Life gets busy! That often means not getting enough restful, restorative sleep — a key to good health, repairing cells, and bringing back lost energy. Factors like aging (notably seniors 65-plus) and pregnancy can impact the sleep that you need. But most doctors provide a guideline on how much sleep is ideal: For adults, that’s seven to nine hours of sleep each night. For teens, it’s nine to 10 hours of sleep nightly. (Younger school-age kids should get 10 hours of sleep or more). Continue reading
A child having a dangerous physical reaction to something they’ve eaten, drank, or touched can be a parent’s worst nightmare. It’s even scarier when they know that their kid has allergies to foods, or an issue with sugar, as a result of diabetes. That’s a fear at any time of the year, but it can creep in like a monster when Halloween rolls around. Continue reading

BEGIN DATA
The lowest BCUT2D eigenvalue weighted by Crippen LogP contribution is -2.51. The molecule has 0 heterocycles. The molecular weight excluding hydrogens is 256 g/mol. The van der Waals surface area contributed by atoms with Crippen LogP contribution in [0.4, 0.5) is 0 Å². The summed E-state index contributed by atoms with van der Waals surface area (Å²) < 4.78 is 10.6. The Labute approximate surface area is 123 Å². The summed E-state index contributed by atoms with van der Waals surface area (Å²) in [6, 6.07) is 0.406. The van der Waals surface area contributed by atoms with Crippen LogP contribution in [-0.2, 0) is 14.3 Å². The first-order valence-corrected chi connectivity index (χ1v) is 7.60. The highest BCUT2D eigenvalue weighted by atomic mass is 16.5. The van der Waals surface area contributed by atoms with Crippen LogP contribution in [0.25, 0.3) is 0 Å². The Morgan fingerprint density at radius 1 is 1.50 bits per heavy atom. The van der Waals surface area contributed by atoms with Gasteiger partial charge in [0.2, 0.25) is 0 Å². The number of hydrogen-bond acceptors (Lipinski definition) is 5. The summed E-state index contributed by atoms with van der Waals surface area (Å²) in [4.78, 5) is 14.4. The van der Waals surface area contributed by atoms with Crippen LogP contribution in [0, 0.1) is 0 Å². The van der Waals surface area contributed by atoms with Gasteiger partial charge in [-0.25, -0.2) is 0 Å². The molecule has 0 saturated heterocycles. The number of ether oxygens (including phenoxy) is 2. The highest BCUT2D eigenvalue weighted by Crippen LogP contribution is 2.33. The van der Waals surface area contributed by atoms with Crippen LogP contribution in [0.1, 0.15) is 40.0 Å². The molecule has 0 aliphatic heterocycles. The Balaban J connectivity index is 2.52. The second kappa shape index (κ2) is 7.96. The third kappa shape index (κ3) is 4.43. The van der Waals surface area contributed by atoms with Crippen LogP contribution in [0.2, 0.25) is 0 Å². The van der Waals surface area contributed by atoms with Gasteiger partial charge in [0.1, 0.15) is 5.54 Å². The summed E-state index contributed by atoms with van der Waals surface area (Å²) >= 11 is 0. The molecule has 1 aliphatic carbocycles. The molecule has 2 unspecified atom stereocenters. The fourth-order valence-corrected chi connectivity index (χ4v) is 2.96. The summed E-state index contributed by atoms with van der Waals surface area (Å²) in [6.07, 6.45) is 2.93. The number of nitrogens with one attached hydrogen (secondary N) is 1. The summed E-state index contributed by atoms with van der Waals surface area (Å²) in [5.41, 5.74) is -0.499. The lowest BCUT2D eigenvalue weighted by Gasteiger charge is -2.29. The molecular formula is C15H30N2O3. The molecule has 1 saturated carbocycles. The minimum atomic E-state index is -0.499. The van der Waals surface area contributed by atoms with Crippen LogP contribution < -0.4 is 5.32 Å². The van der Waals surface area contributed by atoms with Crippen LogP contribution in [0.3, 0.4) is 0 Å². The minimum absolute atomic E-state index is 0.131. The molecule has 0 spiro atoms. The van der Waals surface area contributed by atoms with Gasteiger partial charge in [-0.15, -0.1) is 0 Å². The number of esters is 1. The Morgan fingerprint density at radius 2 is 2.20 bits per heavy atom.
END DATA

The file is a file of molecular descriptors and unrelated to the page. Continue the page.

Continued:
Did you know that eye exams often provide the earliest chance of detecting diabetes at its onset? (Blurry vision can be a warning sign for type 1 or type 2 diabetes, although some with type 2 may not have this symptom. This is temporary, and vision will return to normal once blood sugars are under control.)
About 90 to 95 percent of the 30 million Americans who live with diabetes have type 2 diabetes. About 15 to 30 percent of people with increased risk for diabetes (commonly referred to as prediabetes) will develop type 2 diabetes within just five years. Here’s what’s scary: Many of the 84 million who have prediabetes don’t know it. With prediabetes, an A1C test will show blood sugar levels are high, just not as high as type 2.